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PSYC 220 Week 8 Notes

by: Lynde Wangler

PSYC 220 Week 8 Notes PSYC 220

Lynde Wangler
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These are week 8 notes.
Meghan Jones
Class Notes
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This 6 page Class Notes was uploaded by Lynde Wangler on Sunday March 6, 2016. The Class Notes belongs to PSYC 220 at University of North Carolina - Chapel Hill taught by Meghan Jones in Spring 2016. Since its upload, it has received 20 views. For similar materials see Biopsychology in Psychlogy at University of North Carolina - Chapel Hill.

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Date Created: 03/06/16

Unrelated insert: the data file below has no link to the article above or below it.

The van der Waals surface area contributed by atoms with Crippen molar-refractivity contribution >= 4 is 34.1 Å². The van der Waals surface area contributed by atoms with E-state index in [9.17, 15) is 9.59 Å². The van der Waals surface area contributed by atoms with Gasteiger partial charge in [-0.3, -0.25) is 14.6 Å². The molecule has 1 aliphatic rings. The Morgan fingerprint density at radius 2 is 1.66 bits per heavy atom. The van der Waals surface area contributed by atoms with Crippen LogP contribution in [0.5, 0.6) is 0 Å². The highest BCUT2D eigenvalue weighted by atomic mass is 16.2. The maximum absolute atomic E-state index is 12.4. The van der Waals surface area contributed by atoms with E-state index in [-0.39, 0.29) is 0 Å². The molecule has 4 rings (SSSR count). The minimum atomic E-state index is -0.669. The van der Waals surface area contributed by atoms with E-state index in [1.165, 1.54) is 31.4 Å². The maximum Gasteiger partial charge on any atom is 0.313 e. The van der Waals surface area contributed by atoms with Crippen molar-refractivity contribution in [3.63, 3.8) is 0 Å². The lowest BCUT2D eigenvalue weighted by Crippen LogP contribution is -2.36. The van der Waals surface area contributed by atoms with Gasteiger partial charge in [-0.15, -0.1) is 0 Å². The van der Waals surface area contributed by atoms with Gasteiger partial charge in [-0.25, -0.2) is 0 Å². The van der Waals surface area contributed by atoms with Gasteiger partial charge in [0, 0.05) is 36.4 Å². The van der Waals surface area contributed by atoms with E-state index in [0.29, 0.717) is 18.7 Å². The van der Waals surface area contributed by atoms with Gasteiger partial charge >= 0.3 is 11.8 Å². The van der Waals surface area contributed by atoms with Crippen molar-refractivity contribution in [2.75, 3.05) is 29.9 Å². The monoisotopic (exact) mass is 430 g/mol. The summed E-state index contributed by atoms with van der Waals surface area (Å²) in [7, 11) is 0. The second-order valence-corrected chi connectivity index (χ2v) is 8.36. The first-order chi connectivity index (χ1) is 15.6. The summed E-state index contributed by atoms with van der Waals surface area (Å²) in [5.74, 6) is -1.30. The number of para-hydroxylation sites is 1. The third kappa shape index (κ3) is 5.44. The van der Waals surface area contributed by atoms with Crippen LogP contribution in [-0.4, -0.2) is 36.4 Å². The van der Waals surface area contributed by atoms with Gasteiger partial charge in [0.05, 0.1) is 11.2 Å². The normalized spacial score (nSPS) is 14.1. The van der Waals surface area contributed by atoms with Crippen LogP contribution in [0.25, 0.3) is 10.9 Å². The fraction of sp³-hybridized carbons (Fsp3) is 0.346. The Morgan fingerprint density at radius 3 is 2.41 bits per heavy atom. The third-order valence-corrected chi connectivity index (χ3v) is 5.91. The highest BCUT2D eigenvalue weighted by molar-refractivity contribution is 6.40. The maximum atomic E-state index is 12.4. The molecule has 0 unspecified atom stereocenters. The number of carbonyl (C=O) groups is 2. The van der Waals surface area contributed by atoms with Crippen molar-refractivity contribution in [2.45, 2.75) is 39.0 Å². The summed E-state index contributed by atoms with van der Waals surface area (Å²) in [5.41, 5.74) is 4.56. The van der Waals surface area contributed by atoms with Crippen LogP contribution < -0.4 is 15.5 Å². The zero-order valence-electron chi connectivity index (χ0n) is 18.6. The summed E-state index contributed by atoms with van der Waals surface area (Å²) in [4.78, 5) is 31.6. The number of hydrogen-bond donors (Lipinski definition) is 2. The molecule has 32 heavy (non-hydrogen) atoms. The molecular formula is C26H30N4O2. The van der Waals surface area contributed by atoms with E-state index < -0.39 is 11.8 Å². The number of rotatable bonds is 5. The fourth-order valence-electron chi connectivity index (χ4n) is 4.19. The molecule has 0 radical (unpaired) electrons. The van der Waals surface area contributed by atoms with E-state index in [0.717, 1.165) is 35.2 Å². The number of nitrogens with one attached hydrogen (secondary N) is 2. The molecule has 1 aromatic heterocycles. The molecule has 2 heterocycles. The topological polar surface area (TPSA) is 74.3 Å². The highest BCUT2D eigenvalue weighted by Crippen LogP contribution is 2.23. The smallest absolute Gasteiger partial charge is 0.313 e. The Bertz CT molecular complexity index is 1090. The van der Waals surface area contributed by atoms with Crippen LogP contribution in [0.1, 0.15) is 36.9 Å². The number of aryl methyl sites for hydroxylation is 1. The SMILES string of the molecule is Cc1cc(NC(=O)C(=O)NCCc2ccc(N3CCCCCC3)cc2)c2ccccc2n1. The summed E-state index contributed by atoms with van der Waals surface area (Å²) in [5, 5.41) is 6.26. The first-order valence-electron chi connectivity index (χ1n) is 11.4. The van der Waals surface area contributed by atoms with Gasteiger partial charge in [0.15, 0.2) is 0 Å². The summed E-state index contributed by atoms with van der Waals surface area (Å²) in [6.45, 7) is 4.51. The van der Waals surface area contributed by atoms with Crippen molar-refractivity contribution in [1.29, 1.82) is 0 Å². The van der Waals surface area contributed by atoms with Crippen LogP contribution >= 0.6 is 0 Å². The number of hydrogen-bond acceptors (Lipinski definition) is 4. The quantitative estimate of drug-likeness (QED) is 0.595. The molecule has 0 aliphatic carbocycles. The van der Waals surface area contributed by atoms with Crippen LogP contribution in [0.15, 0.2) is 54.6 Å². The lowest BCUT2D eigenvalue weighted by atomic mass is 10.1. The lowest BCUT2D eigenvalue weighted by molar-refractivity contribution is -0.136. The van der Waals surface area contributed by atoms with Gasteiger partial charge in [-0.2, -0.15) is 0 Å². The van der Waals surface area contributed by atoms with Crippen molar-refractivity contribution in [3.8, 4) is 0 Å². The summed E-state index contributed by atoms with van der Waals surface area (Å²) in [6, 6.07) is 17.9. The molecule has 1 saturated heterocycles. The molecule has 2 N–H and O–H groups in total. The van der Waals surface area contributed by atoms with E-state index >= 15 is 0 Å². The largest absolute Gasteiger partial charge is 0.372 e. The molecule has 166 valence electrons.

PSYC 220 Week 8 Chapter 8 (Voice Thread) Wakefulness and Sleep  Endogenous Rhythms: exogenous (sunlight, social influences, societal influences) vs. endogenous (circannual and circadian rhythms) stimuli controlling behavior o Circadian rhythms also exist for other behaviors – eating, urination, hormone secretion, metabolism, drug sensitivity, and mood  Setting the Biological Clock: o Time giver – Light, exercise, arousal, meals, and temperature o Jet lag and phase shifts o Shift work o Strong link to mood; depression o Stress?  Suprachiasmatic Nucleus: (of the hypothalamus) drives biological rhythm retinal ganglion cells feed the retinohypothalamic path which provides light into to the SCN (melanopsin is the photopigment used) o How does blindness affect biological clock?  Per and Tim – proteins that promote sleep and inactivity; produced in highest concentrations at night; pineal gland releases meatonin 2 or 3 hours before bed  Sleep as an Active Process State Brain Activity Responsiveness Duration Sleep Moderate Moderate Hours decrease decrease Coma Low level, remains Little to none Typically weeks, steady then death or recovery Vegetative state Alternation No awareness of Months or years; between sleep and surroundings, but 50% chance of low-level arousal autonomic regaining response to pain consciousness in first 6 months Minimally Alternation Occasional periods Months or years conscious (one between sleep and of comprehension level above VS) low-level arousal of surroundings Brain death none none Until life support is removed  Stages of Sleep: relaxed vs. awake o Alpha waves (8-12Hz); relaxed and awake o Stages 1 & 2 – brain activity decreases, irregular low voltage waves; Stage 2 – sleep spindles and K complex o Stages 3 & 4 – slow wave sleep; heart rate and brain activity decrease; slow large amplitude waves indicate highly synchronized neuronal activity  Rapid Eye Movement (REM) Sleep: marked by irregular, low voltage, fast waves (increased, asynchronous activity); PGO waves – high amplitude electrical potentials (pons, lateral geniculate, and occipital cortex); heart rate, breathing, and BP more variable o Body muscles are more relaxed in this stage than others; biological clock – amount of REM sleep is more related to time of day than amount of time that you have been sleeping  Brain Mechanisms of Sleeping and Waking: o GABAergic inhibition induces “sleep” at a local level o Pontomesencephalon induces wakefulness via acetylcholine and glutamate signals to hypothalamus, thalamus, and basal forebrain o Locus Coeruleus induces wakefulness via norepinephrine signals to cortical areas in response to meaningful events o Hypothalamus induces wakefulness via histamine release throughout the brain  Orexin/Hypocretin: from lateral and posterior nuclei of hypothalamus o Extend to basal forebrain, other areas o Necessary for staying awake o Normally levels rise throughout the day o Blocking orexin receptors induces drowsiness  Sleep Disorders: insomnia, sleep apnea, narcolepsy, periodic limb movement disorder, night terrors, and sleepwalking  Sleep and Energy Conservation: o Hypothesis – sleep evolved to conserve energy o Evidence for – virtually every species more efficient at some time of the day; body temp decreases by 1-2C; muscle activity decreases; sleep duration increased during food shortage o Nervous system can adapt to changing needs; some species of dolphins – don’t sleep for first couple of weeks after giving birth; migratory birds – hunt all day, fly at night  Sleep and Memory: neurons that fired during wakefulness fire during sleep; same patterns, but faster firing; amount of activity correlated with improvement in skill o Weeding out unused connections – weakening of synapses occurs during sleep; synapses that aren’t weakened stand out  Dreams: o Activation-Synthesis Hypothesis – brain’s effort to make sense of sparse and distorted information (sense of falling) o Clinico-Anatomical Hypothesis – when cortical activity is decreased, our thoughts from other brain areas are free to generate images without constraints (thinking under unusual conditions) Chapter 9 Internal Regulation  Homeostasis: physiological mechanisms maintain acidity, saltiness, water level, oxygenation, temperature, and energy availability within the body; homeostasis around a set point (a single value that the body works to maintain) through negative feedback mechanisms o Allostasis – homeostasis around an adjusted set point  Temperature Regulation: o Thermoregulation – basal metabolism (energy used to maintain constant body temperature); why would we want to maintain a constant (warm) body temperature?; ectothermic vs. endothermic; temperatures below freezing or above 109F are life-threatening  Mechanisms of Thermoregulation: Physiological – shivering, sweating, constriction/dilation of blood vessels, accelerated respiration  Brain Areas Important for Temperature Regulation: Preoptic area (POA) and anterior hypothalamus (AH)  Immune Function and Temperature: fever is adaptive change in the body’s temperature set point; Pathway of activation: leukocytes release small proteins called cytokines 1)attack infection, 2) stimulate release of prostaglandins from hypothalamus to induce fever Temperature receptors in the skin Temperature receptors in brain and other organs POA/AH  Infection immune response prostaglandins and histamine  POA/AH – controls shivering, sweating, heart rate, blood flow to skin, metabolism in brown adipose tissue, etc.  Water Regulation: o Osmotic Thirst – a drive for water that helps restore the normal state of osmotic pressure  Osmotic pressure – the tendency of water to flow across a semipermeable membrane from the area of low concentration to an area of high concentration to an area of high concentrations o Hypovolemic thirst – thirst based on volume, animal desires salty water (pure water would dilute body fluid further)  Osmotic Thirst: Set point for concentration of all solutes in mammalian body fluids is 0.15M; Osmotic thirst occurs when osmotic pressure drives water out of the cell; cells in the stomach detect high levels of sodium; neurons detect their own loss of water o Greater concentration of solutes outside the cell than inside water flows out of the cell, equalizing the solute concentration and shrinking the cell  Osmoreceptors – increase solute concentration of interstitial fluid causes osmoreceptors to lose water and shrink in size  change in firing rate of axon  Osmotic Thirst – osmoreceptors located around the third ventricle; OVLT – organum vasculosum laminae terminalis; SFO – subfornical organ; info from OVLT & SFO to hypothalamus paraventricular nucleus & supraoptic nucleus o Control vasopressin release from posterior pituitary o OVLT & SFO  Hypothalamus (PVN & SON) posterior pituitary  vasopressin (ADH) constricts blood vessels and enables kidney to reabsorb water from urine  Hypovolemic Thirst: loss of fluids via bleeding, diarrhea, or excessive sweating; need to restore lost salts, not just water; drop in extracellular volume detected by baroreceptors; no change in osmotic pressure (salts and ions are lost with the water)  SFO then sends signals o hypothalamus to realease more vasopressin and increase drinking  Sodium-Specific Hunger: animal with hypovolemic thirst increases its preference for slightly salty water (developes automatically when sodium reserves are low); aldosterone produced by adrenal glands in response to low sodium (causes kidneys, salivary and sweat glands to retain salt); aldosterone and angiotensin II (can activate taste receptors, nucleus of tractus solitarius (NTS), other salty appetite regions in brain Chapter 9 Internal Regulation Continued  Feast vs. Famine: redundant and complex homeostatic mechanisms guide hunger because we need to monitor and maintain a wide range of nutrients (20 amino acids, carbohydrates – sugars and starches, minerals, vitamins)  The Human Digestive System: o Carnivores – get all the vitamins they need from their prey o Herbivores and Omnivores – social learning; taste (sweet=good, salty and sour=sometimes, bitter=harmful, familiarity) o One trial taste aversion learning – taste is a very potent stimulus in Pavlovian conditioning procedures  Feeding Regulation – oral factors (chewing gum); tasteless diet (liquid diet study); taste-only diet (sham-feeding experiments)  Feeding Regulation: Short Term o Stomach distension is the first signal for short-term satiety (preventing nutrients from passing to the small intestine did not interfere with short-term feeding o Hormone release in the duodenum (OEA, CCK) o Glucose is the principal fuel for cells in the body o Insulin – promotes conversion of glucose into glycogen for short term storage; enables glucose to enter cells; signals satiety o Glucagon – promotes conversion of glycogen back to glucose o Surplus sugars are stores as lipids in adipose tissue  Feeding Regulation: High Insulin o High insulin levels that persist even when there is plenty of glucose entering cells prepare the body for hibernation; no glucagon to balance the use of glucose stores with intake – store much more than you need to such that the cells don’t get as much glucose as normal; can we really blame our autumn weight gain on the holidays?  Diabetes: o Type I – lack of insulin production o Type II – insensitivity to insulin  Feeding Regulation: o Leptin – produced by fat cells, signals that you have plenty of nutrition  Leptin sensitivity declines as a result of pregnancy and obesity o Ghrelin – synthesized and released by cells of the stomach, signals appetite o PYY 3-36 – synthesized and released by cells of the intestines, signals satiety  Hypothalamic Regulation of Feeding: o Arcuate nucleus (AR)  Hunger-motive neurons – NPY neurons  Satiety-motive neurons – POMC neurons o Paraventricular nucleus (PVN)  Inhibited by hunger neurons  Excited by satiety neurons o Lateral hypothalamus  Inhibited by PVN  Output increases feeding  Hypothalamic Regulation of Feeding: NPY neurons are anxiolytic! Less stress hunger will be inhibited ; GABA, NPY, and AgRP inhibitory signals (two kinds of neurons in the lateral nucleus of the hypothalamus); cortical output – attentional biases to food  Hunger Signals: o 1. Inhibitory signal from arcuate nucleus to the PVN o 2. Inhibiting the inhibitory signal from the PVN to the LH  Results in disinhibition  Think of this as the “ releasing the brake” example o 3. Increase in eating behavior (because you are hungry)  Satiety Signals: o 1. Excitatory signal from arcuate nucleus to the PVN o 2. Increase the inhibitory signal from the PVN to the LH  Results in inhibition of the LH o 3. Decrease in eating behavior (because you are NOT hungry)  Lateral Hypothalamus: many pathways o NTS (taste and salivation); Cerebral Cortex (ingestion & swallowing; taste, smell, sight of food); Pituitary gland (insulin production); autonomic (digestive secretions)  Hypothalamic Regulation of Feeding: o Ventromedial hypothalamus is linked to satiety; activity in this region reduces eating behavior; lesions in these region lead to more frequent meals and increased insulin production  Obesity: significant genetic contribution, heritability (Prader-Willi syndrome – high blood levels of ghrelin); obesity was once evolutionarily adaptive; diet and exercise o Other treatments: appetite control (leptin, cannabinoids, PYY 3-36), increased metabolic rate (thyroid hormones); inhibition of fat; reduced reward; gastric bypass surgery  Need to adjust set point  Obesity/Eating Disorders: Over-Activity in Brain Areas Relative to Addiction: activation abnormalities higher in Obesity/Eating Disorders (relative to addiction); Putamen, insula, hippocampus, and temporal cortices  Obesity: Changes in Reward Circuitry: decreased response to receiving a milkshake in caudate for obese subjects (compared to those who are lean); Decreased activation in the caudate is negatively correlated with BMI  Anorexia-Nervosa and Bulimia Nervosa: o Anorexia-nervosa: net consumption of very little food o Bulimia-nervosa: alternate between periods of overeating and strict dieting (net consumption more variable) o Body dysmorphic disorder o Social pressures…but can’t be the whole story